Sunday, December 23, 2007

This version of normal.

Tomorrow, I start 28 radiation and Xeloda treatments.
Today is my last 'normal' day for awhile. Or maybe not...maybe the effects of radiation and Xeloda will be minimal. No way of knowing until I just do it.

This is so different from the last time, when I went from diagnosis to port placement to chemo in a week, and barely had a minute to catch my breath in between. This feels measured, and finite...and hopefully it won't have drastic effects on my sctivities of daily life.

We shall see.

But for know, I know this as 'normal,' and I'm reluctant to fill up today with stuff, even though I've got a full to-do list. There are presents to wrap, gift cards to buy, laundry to do, trash to move outside, dogs I should probably groom rather than wait until next weekend. I don't want to do any of it. I want to just relax awhile, and enjoy the last few hours of this version of normal.

And let tomorrow's version of normal take over, tomorrow. ;)

Thursday, December 20, 2007

The little things that will twist your mind...

Twenty years I've been working for a pharmaceutical company, doing pre-clinical drug safety research.
Twenty years--a major part of that time building cancer drugs.

Tonight, I just spent 20 minutes on the phone with some telephone tech answering the phone at the company mail-order pharmacy, feeding her the information off my insurance cards and the lists of my doctors and their phone numbers--justifying, to this woman I've never met, why I deserve to have them waive their arbitrary rule that they alone must fill my Xeloda prescription.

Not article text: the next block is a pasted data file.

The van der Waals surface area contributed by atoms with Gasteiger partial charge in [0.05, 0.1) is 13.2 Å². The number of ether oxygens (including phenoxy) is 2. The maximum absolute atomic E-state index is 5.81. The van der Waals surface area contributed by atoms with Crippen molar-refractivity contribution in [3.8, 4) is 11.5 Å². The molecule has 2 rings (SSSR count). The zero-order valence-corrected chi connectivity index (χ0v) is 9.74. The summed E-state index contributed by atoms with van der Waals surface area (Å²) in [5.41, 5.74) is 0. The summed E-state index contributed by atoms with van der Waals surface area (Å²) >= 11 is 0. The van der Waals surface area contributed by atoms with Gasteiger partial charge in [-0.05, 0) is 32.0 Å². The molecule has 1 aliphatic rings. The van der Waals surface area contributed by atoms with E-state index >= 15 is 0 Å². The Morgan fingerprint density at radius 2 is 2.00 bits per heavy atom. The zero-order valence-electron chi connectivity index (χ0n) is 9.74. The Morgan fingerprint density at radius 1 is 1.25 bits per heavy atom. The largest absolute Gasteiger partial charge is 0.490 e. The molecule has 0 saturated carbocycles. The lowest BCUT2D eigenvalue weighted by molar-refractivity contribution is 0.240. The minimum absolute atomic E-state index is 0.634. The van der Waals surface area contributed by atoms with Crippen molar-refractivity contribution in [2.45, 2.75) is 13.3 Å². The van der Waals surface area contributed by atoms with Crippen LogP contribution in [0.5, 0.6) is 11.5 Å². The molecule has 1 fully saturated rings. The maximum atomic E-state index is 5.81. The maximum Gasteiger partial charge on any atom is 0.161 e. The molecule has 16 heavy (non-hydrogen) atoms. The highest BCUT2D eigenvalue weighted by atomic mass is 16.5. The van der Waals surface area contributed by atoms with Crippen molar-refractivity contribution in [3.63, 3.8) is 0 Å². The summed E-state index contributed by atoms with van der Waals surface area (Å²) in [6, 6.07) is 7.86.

I told them that I'm stage IV, that my treatment (radiation + Xeloda) begins on Monday, that there's no way that I'd be able to get any drugs which they tried to mail-order to me.

And they put me on hold.

And then, after my local pharmacy was closed, at 9:04 p.m., the telephone tech came back on and told me that yes, because of this special circumstance, out of the goodness of their hearts they would approve this ONE-TIME exception and authorize the local pharmacy to dispense a 30-day supply so that can start my radiation + Xeloda treatment on Monday.

On Christmas Eve.

Everything else I have to go through and put up with, and now I'm justifying my oncologist's treatment plan to a pharmacy tech in some phone center in Florida, because my pharmaceutical company has contracted for the worst prescription coverage in the western world.

And now tomorrow, I have to call the pharmacy back and they have to resubmit the scrip.

Hell, I probably should have called Elliot Siegal direct.

Saturday, December 15, 2007

when the other shoe drops...

Stage IV cancer is not a straight line, it's not predictable.
Remission isn't forever.
Part of me knows that and accepts that.
And part of me also knew that something was wrong, that there's no way I could lose five pounds in five weeks unless IT was back.

So I wasn't really surprised when Dr. Personality came in on Dec. 3 and told me that there was a new mass and that I needed new tests and to consult with Weiser again. Finally, after three and half years, she remembered that I don't actually live in NYC, but was relieved that I could take a couple of days for extra testing (too bad, no teaching in NBR this trip.)

Nothing lights up on the PET scan except a small tumor, 4cm x 2.5cm, in the area of the original tumor resection. It's pressing on and occluding the left ureter--so I needed a stent placed, and a radiation oncology consult, and next week I start the mapping for radiation which begins on (Merry Christmas to me) Christmas Eve. Then after radiation (6 weeks or 25-28 treatments, whichever comes first), a new PET and Weiser will re-evaluate me for surgery.

Other people go to Florida in February; I take disability.
One more time.